Decision Making in Games

As I’ve mentioned before, I am currently in the throes of playing the ass Effect series. Currently I’m on Mass Effect 2 and am thooughly enjoying it. Just like other games such as The Walking Dead and inFamous, I am required to make decisions. Decisions that will impact the story and how others interact with my character. It is unique and it is enjoyable. Along with it comes a morality system. It’s amazing that video games have been around for so long, yet morality and decisions can be made feel so light and irrelevant. Decisions when placed in the hands of the player take on a greater weight, thus should impact the story.


The Walking Dead Season 1 results

The Walking Dead Season 1 results

There are many games that ask you to make decisions throughout the story. It is deeply satisfying to be asked to make a decision that will impact the game you play. So often you are placed into a role and must complete it exactly as the developers imagined the story. While that can make for truly  compelling stories that only masters of storytelling can come up with. Unfortunately, that experience can leave a player isolated. Rather than being an participant and part of the story, they are more of an observer. Allowing the player to make decisions makes the story highly interactive.


With every decision, the is a pointed weight to that decision. Not all decisions are neutral. there are plenty of decisions that are also good and bad. The result of these decisions comes the concept morality. Some games, like inFamous focus on a rather flat morality. There are the good decisions and the bad. The more good choices you make the more of a hero you become. The bad choices lead you down a path to become inFamous.If you choose to do both, you become neutral and you lose the benefits of being either good or bad.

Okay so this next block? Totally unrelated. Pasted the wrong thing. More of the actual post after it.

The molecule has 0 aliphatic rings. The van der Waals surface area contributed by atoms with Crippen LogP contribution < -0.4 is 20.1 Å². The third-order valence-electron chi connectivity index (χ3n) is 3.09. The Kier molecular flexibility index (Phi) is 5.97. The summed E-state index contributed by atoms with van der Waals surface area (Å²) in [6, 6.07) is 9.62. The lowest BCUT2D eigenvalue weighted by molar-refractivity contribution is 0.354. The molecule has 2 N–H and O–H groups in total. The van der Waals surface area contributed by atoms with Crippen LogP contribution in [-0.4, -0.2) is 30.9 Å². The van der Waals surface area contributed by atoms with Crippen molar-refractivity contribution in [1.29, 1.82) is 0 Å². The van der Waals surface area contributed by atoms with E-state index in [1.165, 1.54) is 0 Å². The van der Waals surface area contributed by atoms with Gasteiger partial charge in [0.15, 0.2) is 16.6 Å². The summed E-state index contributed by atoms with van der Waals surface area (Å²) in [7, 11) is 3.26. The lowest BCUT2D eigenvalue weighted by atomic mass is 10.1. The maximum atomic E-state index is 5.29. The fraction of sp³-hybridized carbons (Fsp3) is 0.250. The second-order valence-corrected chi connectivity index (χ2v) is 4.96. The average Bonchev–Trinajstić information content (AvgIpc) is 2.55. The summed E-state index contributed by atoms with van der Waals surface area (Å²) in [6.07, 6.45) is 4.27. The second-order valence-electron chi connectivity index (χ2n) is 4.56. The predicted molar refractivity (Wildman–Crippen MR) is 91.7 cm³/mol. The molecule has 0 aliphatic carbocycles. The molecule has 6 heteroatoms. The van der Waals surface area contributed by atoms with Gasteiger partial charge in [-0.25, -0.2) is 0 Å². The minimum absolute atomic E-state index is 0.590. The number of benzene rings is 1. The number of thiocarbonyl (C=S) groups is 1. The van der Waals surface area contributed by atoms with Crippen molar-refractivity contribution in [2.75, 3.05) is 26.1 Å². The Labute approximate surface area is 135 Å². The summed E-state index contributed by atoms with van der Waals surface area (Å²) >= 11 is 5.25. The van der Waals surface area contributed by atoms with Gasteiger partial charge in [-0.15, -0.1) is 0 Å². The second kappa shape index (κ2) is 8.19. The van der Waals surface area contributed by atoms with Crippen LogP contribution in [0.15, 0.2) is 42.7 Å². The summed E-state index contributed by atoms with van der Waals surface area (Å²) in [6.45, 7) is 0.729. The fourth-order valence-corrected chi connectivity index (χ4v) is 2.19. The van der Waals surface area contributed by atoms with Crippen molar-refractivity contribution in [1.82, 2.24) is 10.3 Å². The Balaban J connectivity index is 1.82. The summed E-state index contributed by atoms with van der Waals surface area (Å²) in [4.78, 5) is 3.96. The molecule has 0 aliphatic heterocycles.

Mass Effect 3

Renegade or Paragon

Then there are other games like The Walking Dead or Bioshock Infinite that ask you to make decisions that don’t have a major impact. In the case of Bioshock Infinite, the illusion of choice that resulted in no change to the character or game play. Whereas the Walking Dead would have characters remember how you interacted with them for them to only respond with a slight repercussion or team change. Games like Mass Effect allow you to make Paragon and Renegade choices. Those choices then make it easier or difficult to charm or intimidate that will further effect the game. Any choice in Mass Effect has lasting repercussions. Thus, the choices you make not only slightly alter the story, it can entirely change the way that you play. Take for example in Mass Effect you are given an ultimate choice in which you need to choose to save the lives of one team member. Considering that each team member has their own unique strengths and weaknesses that will effect the make up of your team. I know I chose to sacrifice Ashley and keep Kaidan despite my tendency to bring Ashley on every mission up to that point.

Morality in a game should feel important. It should feel like the decisions that you make actually do matter and effect the story in a positive or negative light. If morality isn’t going to impact the game, how you play, and the story that unfolds, I struggle to see the reason to even include morality as a game component. If all morality is going to do is offer a different set of available tools, then why make the decisions morality based. Instead make the decisions, just that decisions. Deciding your morality in a game should hold weight and that weight should come in the form of consequences.